Five issues at the heart of the BHS story
On 25 April BHS went into administration.
It was just over a year since the 88-year-old retailer had been sold by Sir Philip Green to a consortium of unknown investors for £1.
The collapse of the company into administration has led to questions about the way it was managed and whether its demise was inevitable.
There has also been a close examination of where all the money has gone in the 15 years since Sir Philip bought it for £200m in 2000.
The BHS pension scheme
Much attention in the wake of BHS falling into administration has been on its pension deficit of £571m.
But the deficit that would need to be wiped out if BHS was still trading is calculated differently and is nearer £350m.
In 2013 BHS agreed to put £9.5m into the pension pot every year for 23 years to fill the hole. Companies have a legal obligation to do this under the Pensions Act 2004.
Critics say this wasn't enough cash and it would take far too long.
The deal was agreed between the trustees of the pension scheme and BHS. The Pensions Regulator supervised the process to make sure any agreement was credible. It doesn't have to approve each agreement, though.
This was an unusually long-term plan. It is more common for them to run over 10 to 15 years.
Although the Pensions Regulator won't comment on BHS specifically, it said the financial viability of a company is often taken into account.
It may have been concerned that getting BHS to pay in more, to wipe out the deficit faster, would put too much strain on the company's finances.
BHS lost an average of about £70m a year between 2008 and 2014.
Why did it have this deficit in the first place?
As recently as 2008 it didn't.
The BHS pension scheme was closed to new members in 2005 and the deficit shrank from £74.7m that year until it had a £3.4m surplus in March 2008.
Things have got a lot worse since then.
The BHS scheme had almost half of its assets in the stock market. After the financial crisis share prices fell. Returns on a number of investments have been poor since then and this has made life difficult for pension schemes.
In 2008, BHS said the pension fund expected a long-term return of 8.5% on stocks and shares, where most of its money was. The expected rate of return on all assets has tumbled since then. It was cut from 6% to 3% in 2014.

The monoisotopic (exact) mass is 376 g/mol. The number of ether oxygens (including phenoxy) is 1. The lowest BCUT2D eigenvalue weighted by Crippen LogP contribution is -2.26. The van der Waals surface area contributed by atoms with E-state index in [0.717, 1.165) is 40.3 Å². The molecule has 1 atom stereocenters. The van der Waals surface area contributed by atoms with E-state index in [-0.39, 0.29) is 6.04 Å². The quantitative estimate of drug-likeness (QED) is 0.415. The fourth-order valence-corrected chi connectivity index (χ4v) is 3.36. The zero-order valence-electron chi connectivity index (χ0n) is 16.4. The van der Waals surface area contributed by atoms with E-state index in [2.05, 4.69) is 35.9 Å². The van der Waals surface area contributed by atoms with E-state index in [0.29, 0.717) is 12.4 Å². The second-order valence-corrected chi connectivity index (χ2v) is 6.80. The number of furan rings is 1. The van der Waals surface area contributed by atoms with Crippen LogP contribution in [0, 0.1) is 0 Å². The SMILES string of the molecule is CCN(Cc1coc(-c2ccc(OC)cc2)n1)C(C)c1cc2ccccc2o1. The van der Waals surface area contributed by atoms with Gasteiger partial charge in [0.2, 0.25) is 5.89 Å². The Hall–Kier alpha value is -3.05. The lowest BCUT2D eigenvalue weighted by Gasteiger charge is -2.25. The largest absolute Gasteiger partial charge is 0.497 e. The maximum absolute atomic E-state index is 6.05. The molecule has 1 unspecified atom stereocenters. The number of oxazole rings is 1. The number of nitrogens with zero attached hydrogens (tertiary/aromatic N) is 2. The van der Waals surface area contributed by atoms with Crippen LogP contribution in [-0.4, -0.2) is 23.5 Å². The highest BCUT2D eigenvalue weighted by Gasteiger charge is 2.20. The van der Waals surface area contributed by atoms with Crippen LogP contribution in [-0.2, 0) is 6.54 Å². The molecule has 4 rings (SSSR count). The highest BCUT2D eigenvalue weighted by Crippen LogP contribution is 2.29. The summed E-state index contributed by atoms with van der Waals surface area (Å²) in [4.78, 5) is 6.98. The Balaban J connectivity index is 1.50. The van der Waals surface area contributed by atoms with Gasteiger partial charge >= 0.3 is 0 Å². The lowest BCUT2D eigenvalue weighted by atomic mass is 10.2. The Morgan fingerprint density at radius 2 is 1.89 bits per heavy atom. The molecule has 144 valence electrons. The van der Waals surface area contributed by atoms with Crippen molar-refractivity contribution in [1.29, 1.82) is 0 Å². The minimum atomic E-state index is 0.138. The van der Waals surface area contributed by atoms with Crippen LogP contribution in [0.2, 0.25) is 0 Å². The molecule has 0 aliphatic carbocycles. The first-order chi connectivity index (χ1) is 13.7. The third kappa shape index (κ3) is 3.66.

Because of the way pension accounting works, poor returns in financial markets also increase the expected cost of a pension schemes liabilities, or what it has to pay out. For BHS they rose from £428.8m in 2008 to £645.5m in 2014.
So the money the scheme made on its investments was a lot lower than hoped, and the expected cost of paying all those final salary pensions has increased.
A huge deficit is the inevitable result.
Sir Philip bought BHS in March 2000.
In December 2001 it sold 12 stores to Carmen Properties Limited for £105.9m. It then rented them back from the Jersey-based company for about £12m a year.
Carmen Properties had the same owners as BHS - Sir Philip Green and his immediate family. Over the next 11 years it was paid £141m in rent by BHS.
Some property experts suggested the rents looked high, compared to the going rate at the time, but Paul Budge, finance director of Sir Philip's retail empire Arcadia Group, has said the amount the Greens received was close to the going rate if you take certain costs into account.
Were the dividends affordable?
One of the most eye-catching figures to emerge since the collapse of BHS was the total dividends it paid - £414m over four years.
It is likely more than £400m of this went to Sir Philip Green and his immediate family as the owners of BHS.
In 2004 alone the company paid out £220m.
That was £118m more than its pre-tax profits. The payment wiped out £147.7m of reserves held in BHS, at a time when the pension fund had slipped into a sizeable deficit.
About another £60m of reserves went on dividends - as well as all the company's profits - in the first three years of Sir Philip's ownership.
Overall the payment of dividends reduced shareholder funds, essentially the amount of money in BHS, from £335.2m to £86m between 2000 and 2004.
BHS was sold to Retail Acquisitions for £1 on 12 March 2015. Dominic Chappell, its new owner, has twice between declared bankrupt and had millions of pounds of debts after a failed enterprise to build a marina on the Isle of Wight.
There are questions over whether Mr Chappell, a former racing driver with no retail experience, was the right person to take over the High Street chain.
Sir Philip Green has suggested the new management crashed the 88-year-old retailer into a proverbial mountain.
Mr Chappell has claimed other people made turning BHS around impossible.
Was BHS doomed?
Sales were actually quite good in the year before it was sold. Arcadia Group's 2014 results show like-for-like sales were up 3.6% at BHS, much better than the group as a whole.
Yet retail experts tend to agree BHS had fallen behind its competitors. The number of clothing shoppers coming through its doors, and its share of clothing sales, on the High Street were falling.
"Even to its core audience, BHS had become something of an irrelevance," Neil Saunders, chief executive of retail analysts Conlumino said when it filed for administration on 25 April.